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We blame smartphone use for a number of negative consequences, ranging from neck pain to addictive behavior. Privat-Dozentin Dr. Julia Brailovskaia and her team set out to determine whether our lives are actually better without smartphones, or rather: how much less smartphone use per day is good for us. The psychologist from the Mental Health Research and Treatment Center at Ruhr-Universität Bochum (RUB) had around 200 test participants each do without their smartphones completely for a week, allied metal recycling metter reduce their daily use by one hour or use the smartphone in the same way as before. Their findings show: in the long term, those who reduced their use fared best. The researcher report in the Journal of Experimental Psychology: Applied from 7 April 2022.

How much smartphone use is good for us?

On average, we spend more than three hours a day glued to our smartphone screens. We google, look for directions, check emails or the weather, shop, read the news, watch films, hang out on social media. It seems reasonable to suspect that all this is not good for us. Studies have shown that smartphone use is linked to problems such as less physical activity, obesity, neck pain, impaired performance, and addiction-like behavior—to name just a few. “The smartphone is both a blessing and a curse,” says Julia Brailovskaia.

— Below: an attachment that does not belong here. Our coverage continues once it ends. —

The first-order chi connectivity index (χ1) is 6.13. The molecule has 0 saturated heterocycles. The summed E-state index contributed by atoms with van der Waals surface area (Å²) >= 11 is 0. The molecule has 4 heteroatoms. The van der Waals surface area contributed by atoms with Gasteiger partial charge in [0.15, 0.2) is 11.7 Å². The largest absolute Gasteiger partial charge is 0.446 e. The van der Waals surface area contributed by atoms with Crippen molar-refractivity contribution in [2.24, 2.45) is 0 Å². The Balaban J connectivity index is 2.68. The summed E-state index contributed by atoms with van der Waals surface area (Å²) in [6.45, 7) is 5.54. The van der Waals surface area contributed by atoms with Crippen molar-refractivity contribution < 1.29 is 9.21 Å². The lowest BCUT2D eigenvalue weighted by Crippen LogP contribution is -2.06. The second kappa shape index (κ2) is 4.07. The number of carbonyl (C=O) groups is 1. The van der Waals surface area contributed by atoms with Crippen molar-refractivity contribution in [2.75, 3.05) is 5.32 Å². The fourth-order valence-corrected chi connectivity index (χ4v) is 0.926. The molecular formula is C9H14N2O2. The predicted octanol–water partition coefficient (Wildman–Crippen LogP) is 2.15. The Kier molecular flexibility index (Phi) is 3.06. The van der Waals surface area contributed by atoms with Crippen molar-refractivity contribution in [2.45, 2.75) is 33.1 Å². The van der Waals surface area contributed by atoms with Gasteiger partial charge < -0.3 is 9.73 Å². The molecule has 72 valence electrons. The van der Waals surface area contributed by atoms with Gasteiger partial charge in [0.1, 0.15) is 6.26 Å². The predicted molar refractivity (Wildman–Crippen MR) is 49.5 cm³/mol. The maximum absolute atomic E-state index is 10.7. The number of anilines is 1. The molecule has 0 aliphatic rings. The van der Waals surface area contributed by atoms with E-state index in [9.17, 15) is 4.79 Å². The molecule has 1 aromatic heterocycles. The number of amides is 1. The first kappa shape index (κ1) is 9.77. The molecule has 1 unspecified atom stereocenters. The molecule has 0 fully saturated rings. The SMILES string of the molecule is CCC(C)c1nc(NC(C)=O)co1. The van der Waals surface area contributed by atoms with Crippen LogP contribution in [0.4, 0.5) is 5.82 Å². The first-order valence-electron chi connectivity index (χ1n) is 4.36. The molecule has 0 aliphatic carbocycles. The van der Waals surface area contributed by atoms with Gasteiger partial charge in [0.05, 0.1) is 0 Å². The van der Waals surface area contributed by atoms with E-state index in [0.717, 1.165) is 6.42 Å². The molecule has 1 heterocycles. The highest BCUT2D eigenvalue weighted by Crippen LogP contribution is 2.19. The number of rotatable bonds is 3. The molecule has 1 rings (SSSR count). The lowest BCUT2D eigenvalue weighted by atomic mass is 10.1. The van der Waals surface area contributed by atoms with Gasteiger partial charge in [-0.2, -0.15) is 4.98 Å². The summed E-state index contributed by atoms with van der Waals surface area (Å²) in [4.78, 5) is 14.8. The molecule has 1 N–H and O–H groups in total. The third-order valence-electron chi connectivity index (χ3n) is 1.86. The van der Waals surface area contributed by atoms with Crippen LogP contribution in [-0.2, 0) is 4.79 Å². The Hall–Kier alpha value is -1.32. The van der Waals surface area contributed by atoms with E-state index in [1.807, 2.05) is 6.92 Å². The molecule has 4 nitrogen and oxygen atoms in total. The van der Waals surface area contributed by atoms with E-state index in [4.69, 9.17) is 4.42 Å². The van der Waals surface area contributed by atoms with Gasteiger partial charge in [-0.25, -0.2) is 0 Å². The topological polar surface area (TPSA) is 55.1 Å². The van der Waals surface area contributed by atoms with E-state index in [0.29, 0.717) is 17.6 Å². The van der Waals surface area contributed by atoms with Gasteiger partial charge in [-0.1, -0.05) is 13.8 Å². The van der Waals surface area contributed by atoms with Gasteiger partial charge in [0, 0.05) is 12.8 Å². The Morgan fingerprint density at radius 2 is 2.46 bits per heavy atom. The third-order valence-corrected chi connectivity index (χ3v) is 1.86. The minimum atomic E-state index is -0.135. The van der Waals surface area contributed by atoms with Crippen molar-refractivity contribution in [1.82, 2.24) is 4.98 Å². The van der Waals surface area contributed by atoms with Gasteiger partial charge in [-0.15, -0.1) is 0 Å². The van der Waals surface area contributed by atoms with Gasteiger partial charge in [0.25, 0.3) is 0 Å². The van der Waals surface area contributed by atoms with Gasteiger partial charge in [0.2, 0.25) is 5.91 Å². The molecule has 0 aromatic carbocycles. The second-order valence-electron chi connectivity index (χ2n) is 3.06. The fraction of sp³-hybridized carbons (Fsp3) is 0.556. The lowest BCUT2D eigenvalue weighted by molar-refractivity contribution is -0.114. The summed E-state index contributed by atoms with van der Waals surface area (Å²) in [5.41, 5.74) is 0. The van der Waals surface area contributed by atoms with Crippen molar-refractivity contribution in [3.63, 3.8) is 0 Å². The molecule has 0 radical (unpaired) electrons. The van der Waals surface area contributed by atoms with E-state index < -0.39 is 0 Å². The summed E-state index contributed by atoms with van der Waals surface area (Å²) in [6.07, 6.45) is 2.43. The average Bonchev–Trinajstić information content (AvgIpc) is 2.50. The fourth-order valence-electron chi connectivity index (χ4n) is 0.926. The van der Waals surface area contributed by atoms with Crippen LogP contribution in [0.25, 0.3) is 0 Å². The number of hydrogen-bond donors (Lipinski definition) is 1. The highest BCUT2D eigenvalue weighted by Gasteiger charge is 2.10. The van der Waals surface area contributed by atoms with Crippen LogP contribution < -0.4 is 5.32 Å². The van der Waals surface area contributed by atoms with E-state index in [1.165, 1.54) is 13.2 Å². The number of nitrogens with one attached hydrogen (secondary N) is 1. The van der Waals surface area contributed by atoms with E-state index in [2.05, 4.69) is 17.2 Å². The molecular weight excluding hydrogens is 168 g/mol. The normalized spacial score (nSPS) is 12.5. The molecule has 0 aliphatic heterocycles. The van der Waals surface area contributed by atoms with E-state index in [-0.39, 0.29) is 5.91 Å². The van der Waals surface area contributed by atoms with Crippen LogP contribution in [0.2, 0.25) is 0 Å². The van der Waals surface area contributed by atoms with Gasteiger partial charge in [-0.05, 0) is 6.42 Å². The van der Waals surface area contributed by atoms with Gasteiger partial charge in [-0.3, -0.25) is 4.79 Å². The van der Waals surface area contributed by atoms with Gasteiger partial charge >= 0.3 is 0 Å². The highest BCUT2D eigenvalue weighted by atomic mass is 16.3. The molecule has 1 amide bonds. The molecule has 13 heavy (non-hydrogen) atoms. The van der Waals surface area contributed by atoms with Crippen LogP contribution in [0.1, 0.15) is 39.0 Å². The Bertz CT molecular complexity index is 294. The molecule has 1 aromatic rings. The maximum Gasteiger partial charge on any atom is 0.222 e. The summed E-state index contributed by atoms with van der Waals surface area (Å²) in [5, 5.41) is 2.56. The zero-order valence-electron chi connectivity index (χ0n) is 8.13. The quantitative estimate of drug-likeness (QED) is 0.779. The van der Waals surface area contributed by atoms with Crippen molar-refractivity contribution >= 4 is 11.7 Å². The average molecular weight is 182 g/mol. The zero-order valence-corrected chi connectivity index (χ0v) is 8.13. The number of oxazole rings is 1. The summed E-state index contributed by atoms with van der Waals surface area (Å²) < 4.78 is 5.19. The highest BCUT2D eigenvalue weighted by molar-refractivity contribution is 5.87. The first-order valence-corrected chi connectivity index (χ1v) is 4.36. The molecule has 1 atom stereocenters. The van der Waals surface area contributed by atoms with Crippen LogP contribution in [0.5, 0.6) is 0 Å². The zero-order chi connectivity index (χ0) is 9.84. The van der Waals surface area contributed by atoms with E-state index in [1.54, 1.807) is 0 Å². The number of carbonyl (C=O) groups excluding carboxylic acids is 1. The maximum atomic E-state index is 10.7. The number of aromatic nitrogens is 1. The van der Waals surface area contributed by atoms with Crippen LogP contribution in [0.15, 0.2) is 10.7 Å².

Her team wanted to know: how much smartphone is good for us? To this end, the researchers compared the effect of complete smartphone abstinence versus a reduction in time spent daily looking at the screen and versus continued use without any changes. They recruited 619 people for their study and divided them randomly into three groups. Two hundred people put their smartphone completely aside for a week; 226 reduced the amount of time they used the device by one hour a day; 193 people didn’t change anything in their behavior.

Physical activity, cigarettes, life satisfaction, anxiety, depression

The researchers interviewed all participants about their lifestyle habits and well-being immediately after the intervention, one month and four months later. How much did they engage in physical activity? How many cigarettes did they smoke a day? How satisfied with their life did they feel? Did they show any signs of anxiety or depression? “We found that both completely giving up the smartphone and reducing its daily use by one hour had positive effects on the lifestyle and well-being of the participants,” as Julia Brailovskaia sums up the results. “In the group who reduced use, these effects even lasted longer and were thus more stable than in the abstinence group.”

It’s not necessary to do completely without

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